Stress triggers a number of biological reactions: the adrenal glands release stress hormones - adrenaline, norepinephrine and cortisol - into the bloodstream, increase blood sugar and blood pressure, and accelerate heart rate. In other words, the body responds to stress by switching to "fight or flight" mode.
One of the problems is that modern stressful situations, as a rule, do not involve a fight or a chase, and our body continues to react to them in the most old-fashioned way, while not receiving proper discharge. As a result, the stressful condition, which ideally should save lives, drags on and undermines health and emotional background. Anxiety, depression and mood swings appear - in general, everything that you usually want to eat.
In the short term, stress knocks off your appetite: when you need to get away from an angry lion (or turn in a super-important project on which your career depends on time), and really, not to eat. However, if the stressful situation is not resolved (or you continue to perceive it as stressful), high levels of cortisol, on the contrary, begin to stimulate the appetite. And here it is important to lean not on chips and fast food, but on products that help increase stress resistance. We will tell you what vitamins, minerals and elements you need to pay attention to.
Proteins and carbohydrates
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One of the causes of chronic stress may be a lack of the neurotransmitter serotonin, a substance that helps nerve cells interact. Serotonin is responsible for good mood and general feelings of well-being, controls the work of other neurotransmitters and decides which signals to pass to the brain and which not. When serotonin levels are low, this control is weakened and the sensitivity of the brain receptors to stress hormones increases. As a result, the most insignificant reason is enough for a strong stress reaction.
Serotonin is synthesized from tryptophan, an essential amino acid that we can only get from food. Like all amino acids, tryptophan is a constituent of protein (plant protein is especially rich in it), but carbohydrates are needed in order for it to turn into serotonin. This is how it works.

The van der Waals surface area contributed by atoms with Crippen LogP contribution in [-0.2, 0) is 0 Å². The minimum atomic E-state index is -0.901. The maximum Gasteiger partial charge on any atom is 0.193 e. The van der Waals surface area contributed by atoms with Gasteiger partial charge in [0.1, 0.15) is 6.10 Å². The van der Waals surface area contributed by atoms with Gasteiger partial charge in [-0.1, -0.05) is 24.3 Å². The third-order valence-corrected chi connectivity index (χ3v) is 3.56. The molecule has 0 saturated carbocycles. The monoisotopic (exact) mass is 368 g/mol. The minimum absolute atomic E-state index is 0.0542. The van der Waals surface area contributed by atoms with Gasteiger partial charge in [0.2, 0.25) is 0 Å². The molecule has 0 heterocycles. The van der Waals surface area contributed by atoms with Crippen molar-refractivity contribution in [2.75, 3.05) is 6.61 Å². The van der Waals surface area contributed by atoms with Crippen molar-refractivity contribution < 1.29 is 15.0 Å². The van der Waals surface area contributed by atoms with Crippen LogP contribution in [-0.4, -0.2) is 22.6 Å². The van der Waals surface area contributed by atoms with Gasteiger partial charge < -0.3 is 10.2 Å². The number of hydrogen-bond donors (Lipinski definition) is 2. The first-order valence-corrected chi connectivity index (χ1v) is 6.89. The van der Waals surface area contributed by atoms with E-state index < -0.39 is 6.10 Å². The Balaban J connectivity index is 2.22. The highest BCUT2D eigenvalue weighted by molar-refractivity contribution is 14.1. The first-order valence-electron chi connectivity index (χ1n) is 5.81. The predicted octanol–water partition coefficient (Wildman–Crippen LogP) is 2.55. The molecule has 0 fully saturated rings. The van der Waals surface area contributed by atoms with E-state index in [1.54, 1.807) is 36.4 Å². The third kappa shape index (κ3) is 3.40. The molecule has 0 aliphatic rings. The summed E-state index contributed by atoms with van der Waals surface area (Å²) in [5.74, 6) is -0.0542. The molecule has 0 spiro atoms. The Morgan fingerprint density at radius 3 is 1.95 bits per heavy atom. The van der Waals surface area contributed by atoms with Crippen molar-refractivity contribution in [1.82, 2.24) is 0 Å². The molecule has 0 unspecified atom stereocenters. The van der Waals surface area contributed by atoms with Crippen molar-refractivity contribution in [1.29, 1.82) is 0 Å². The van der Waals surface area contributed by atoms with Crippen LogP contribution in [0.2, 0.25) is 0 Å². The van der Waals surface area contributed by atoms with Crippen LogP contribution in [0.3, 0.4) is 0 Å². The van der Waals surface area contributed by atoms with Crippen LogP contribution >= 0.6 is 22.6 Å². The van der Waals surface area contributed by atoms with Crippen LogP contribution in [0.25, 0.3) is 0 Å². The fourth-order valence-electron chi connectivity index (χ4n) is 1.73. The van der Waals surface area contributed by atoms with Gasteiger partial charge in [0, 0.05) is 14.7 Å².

When we eat foods containing carbohydrates, blood sugar levels rise, which in turn triggers the release of insulin, a hormone produced in the pancreas. It is insulin - and only it - that helps tryptophan get into the brain, where it is used to produce the "happiness hormone." Without sugar, this chain of biological processes is impossible, and at least for this reason, it is not worth excluding carbohydrates from the diet, to put it mildly. Complex carbohydrates (fruits, vegetables, and whole grains) are of course preferable to simple ones (sweets).
Foods high in tryptophan: pumpkin seeds, soybeans, cheese, meat (beef, veal, pork, lamb, lamb), poultry (chicken, turkey), fish (especially tuna and halibut), seafood, oat bran, legumes, eggs …
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Magnesium is an essential mineral that participates in hundreds of biochemical reactions in the body. It activates enzymes that are responsible for energy production and helps regulate the levels of calcium, copper, zinc, potassium, vitamin D and other trace elements in the body. Magnesium deficiency can lead to serious health problems, including heart disease and type 2 diabetes. Also, a lack of magnesium is associated with a decrease in serotonin levels and, accordingly, with depression.